PCU research findings are frequently described in University news statements and covered in regional, national and international media. We propose some of our upcoming research news stories to the University’s Head of Research Communications, Craig Brierley, depending on their news value and significance. Get in touch early – well before publishing – if your research may have news value and you’d like to propose it for a press statement. Make sure you consult with your PI if you plan to take this route.
We have a bank of images at the Unit, which all staff can use, taken for us by Dr Jon Ferdinand of patients and healthcare practitioners, with consent for use to illustrate research or teaching. Try https://pixabay.com/and http://search.creativecommons.org/ for free images on other topics. Any queries about finding images – get in touch.
Need new webpages?
If you need a new web page or website for your project, please get in touch. We will need to work out where the new pages should sit in the PCU site and the best structure for your new sub site. All new pages or sub-sites should be fitted into the PCU’s existing site structure but if you’re developing a project with external collaborators or for very specific audiences, you may need to set up your site with a different ‘look and feel’ or theme. We have free access to premium WordPress templates, purchased by the Clinical School – see the template options here – if you need them.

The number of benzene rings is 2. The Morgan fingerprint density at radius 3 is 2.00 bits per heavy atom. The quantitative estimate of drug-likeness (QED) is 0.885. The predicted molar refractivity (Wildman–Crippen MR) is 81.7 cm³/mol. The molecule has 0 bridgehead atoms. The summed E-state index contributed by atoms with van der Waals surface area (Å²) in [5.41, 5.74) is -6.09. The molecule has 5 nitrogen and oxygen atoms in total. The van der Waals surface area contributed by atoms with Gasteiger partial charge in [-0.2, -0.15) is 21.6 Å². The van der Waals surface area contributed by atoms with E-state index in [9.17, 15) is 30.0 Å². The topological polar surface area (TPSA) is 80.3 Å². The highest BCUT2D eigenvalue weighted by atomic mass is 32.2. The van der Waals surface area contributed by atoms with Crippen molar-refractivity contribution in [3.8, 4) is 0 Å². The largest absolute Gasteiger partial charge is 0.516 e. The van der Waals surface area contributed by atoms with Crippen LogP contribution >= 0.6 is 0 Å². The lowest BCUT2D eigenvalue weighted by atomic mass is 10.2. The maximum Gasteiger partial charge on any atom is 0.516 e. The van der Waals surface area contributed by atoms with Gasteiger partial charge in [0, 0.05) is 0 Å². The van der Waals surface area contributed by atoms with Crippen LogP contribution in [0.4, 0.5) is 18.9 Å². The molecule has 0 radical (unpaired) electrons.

6. University Resources
Cambridge Institute of Public Health counts the Primary Care Unit as a member – publishes features online and can help to promote your work across the Institute, the Clinical School and CUHP. Has a specialist policy project coordinated by Lauren Milden.
PublicHealth@Cambridge Network connects over 900 researchers in public health across all six schools at the University of Cambridge and can highlight your work online and identify potential collaborators. Contact: firstname.lastname@example.org
The Centre for Science and Policy (CSAP) helps connect researchers with policy professionals, experts in the sciences and engineering and business leaders.
The School of Clinical Medicine’s Office for Translational Research supports investigators to translate findings from their research into interventions, therapeutics and diagnostics that will improve human health.
Cambridge Enterprise works with members of the University to help them commercialise their research and provide consultancy services to industry.
Last updated May 2018. Developed by Lucy Lloyd, PCU Communications Manager